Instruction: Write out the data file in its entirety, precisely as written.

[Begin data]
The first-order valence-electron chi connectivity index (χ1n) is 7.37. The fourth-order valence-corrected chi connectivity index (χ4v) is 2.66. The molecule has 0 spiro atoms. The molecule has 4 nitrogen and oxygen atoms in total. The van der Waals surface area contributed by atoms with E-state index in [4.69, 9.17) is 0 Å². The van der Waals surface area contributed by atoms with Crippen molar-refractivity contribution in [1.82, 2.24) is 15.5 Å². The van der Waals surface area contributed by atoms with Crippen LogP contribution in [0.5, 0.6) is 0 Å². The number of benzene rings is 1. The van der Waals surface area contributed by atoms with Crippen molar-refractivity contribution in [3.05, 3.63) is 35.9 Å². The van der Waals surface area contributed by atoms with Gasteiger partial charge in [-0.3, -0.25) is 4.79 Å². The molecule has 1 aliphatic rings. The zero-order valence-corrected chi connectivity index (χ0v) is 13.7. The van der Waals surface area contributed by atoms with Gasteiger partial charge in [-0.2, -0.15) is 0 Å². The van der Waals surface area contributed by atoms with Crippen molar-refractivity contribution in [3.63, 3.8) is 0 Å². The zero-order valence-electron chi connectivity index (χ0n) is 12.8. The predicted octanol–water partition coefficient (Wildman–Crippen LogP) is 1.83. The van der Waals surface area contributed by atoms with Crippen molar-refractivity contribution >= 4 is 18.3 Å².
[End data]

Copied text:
The first-order valence-electron chi connectivity index (χ1n) is 7.37. The fourth-order valence-corrected chi connectivity index (χ4v) is 2.66. The molecule has 0 spiro atoms. The molecule has 4 nitrogen and oxygen atoms in total. The van der Waals surface area contributed by atoms with E-state index in [4.69, 9.17) is 0 Å². The van der Waals surface area contributed by atoms with Crippen molar-refractivity contribution in [1.82, 2.24) is 15.5 Å². The van der Waals surface area contributed by atoms with Crippen LogP contribution in [0.5, 0.6) is 0 Å². The number of benzene rings is 1. The van der Waals surface area contributed by atoms with Crippen molar-refractivity contribution in [3.05, 3.63) is 35.9 Å². The van der Waals surface area contributed by atoms with Gasteiger partial charge in [-0.3, -0.25) is 4.79 Å². The molecule has 1 aliphatic rings. The zero-order valence-corrected chi connectivity index (χ0v) is 13.7. The van der Waals surface area contributed by atoms with Gasteiger partial charge in [-0.2, -0.15) is 0 Å². The van der Waals surface area contributed by atoms with Crippen molar-refractivity contribution in [3.63, 3.8) is 0 Å². The zero-order valence-electron chi connectivity index (χ0n) is 12.8. The predicted octanol–water partition coefficient (Wildman–Crippen LogP) is 1.83. The van der Waals surface area contributed by atoms with Crippen molar-refractivity contribution >= 4 is 18.3 Å².